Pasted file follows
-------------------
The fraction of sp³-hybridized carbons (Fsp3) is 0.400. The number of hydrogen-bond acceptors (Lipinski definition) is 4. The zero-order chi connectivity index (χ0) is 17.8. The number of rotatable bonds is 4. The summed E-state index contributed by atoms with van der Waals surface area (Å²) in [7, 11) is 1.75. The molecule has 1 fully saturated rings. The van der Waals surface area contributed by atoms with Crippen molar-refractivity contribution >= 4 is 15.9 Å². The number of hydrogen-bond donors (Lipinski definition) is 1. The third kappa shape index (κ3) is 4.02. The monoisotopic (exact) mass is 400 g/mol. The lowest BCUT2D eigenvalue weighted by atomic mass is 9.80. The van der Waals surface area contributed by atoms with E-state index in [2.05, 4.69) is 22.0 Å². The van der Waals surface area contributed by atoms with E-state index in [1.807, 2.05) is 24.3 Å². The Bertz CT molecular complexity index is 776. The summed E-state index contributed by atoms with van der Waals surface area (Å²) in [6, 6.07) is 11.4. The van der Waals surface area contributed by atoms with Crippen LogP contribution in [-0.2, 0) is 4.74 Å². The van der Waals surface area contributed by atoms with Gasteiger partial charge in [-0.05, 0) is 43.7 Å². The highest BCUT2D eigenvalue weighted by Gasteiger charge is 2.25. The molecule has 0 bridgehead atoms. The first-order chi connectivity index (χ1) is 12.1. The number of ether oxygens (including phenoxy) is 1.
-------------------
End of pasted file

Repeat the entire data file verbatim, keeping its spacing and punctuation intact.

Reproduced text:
The fraction of sp³-hybridized carbons (Fsp3) is 0.400. The number of hydrogen-bond acceptors (Lipinski definition) is 4. The zero-order chi connectivity index (χ0) is 17.8. The number of rotatable bonds is 4. The summed E-state index contributed by atoms with van der Waals surface area (Å²) in [7, 11) is 1.75. The molecule has 1 fully saturated rings. The van der Waals surface area contributed by atoms with Crippen molar-refractivity contribution >= 4 is 15.9 Å². The number of hydrogen-bond donors (Lipinski definition) is 1. The third kappa shape index (κ3) is 4.02. The monoisotopic (exact) mass is 400 g/mol. The lowest BCUT2D eigenvalue weighted by atomic mass is 9.80. The van der Waals surface area contributed by atoms with E-state index in [2.05, 4.69) is 22.0 Å². The van der Waals surface area contributed by atoms with E-state index in [1.807, 2.05) is 24.3 Å². The Bertz CT molecular complexity index is 776. The summed E-state index contributed by atoms with van der Waals surface area (Å²) in [6, 6.07) is 11.4. The van der Waals surface area contributed by atoms with Crippen LogP contribution in [-0.2, 0) is 4.74 Å². The van der Waals surface area contributed by atoms with Gasteiger partial charge in [-0.05, 0) is 43.7 Å². The highest BCUT2D eigenvalue weighted by Gasteiger charge is 2.25. The molecule has 0 bridgehead atoms. The first-order chi connectivity index (χ1) is 12.1. The number of ether oxygens (including phenoxy) is 1.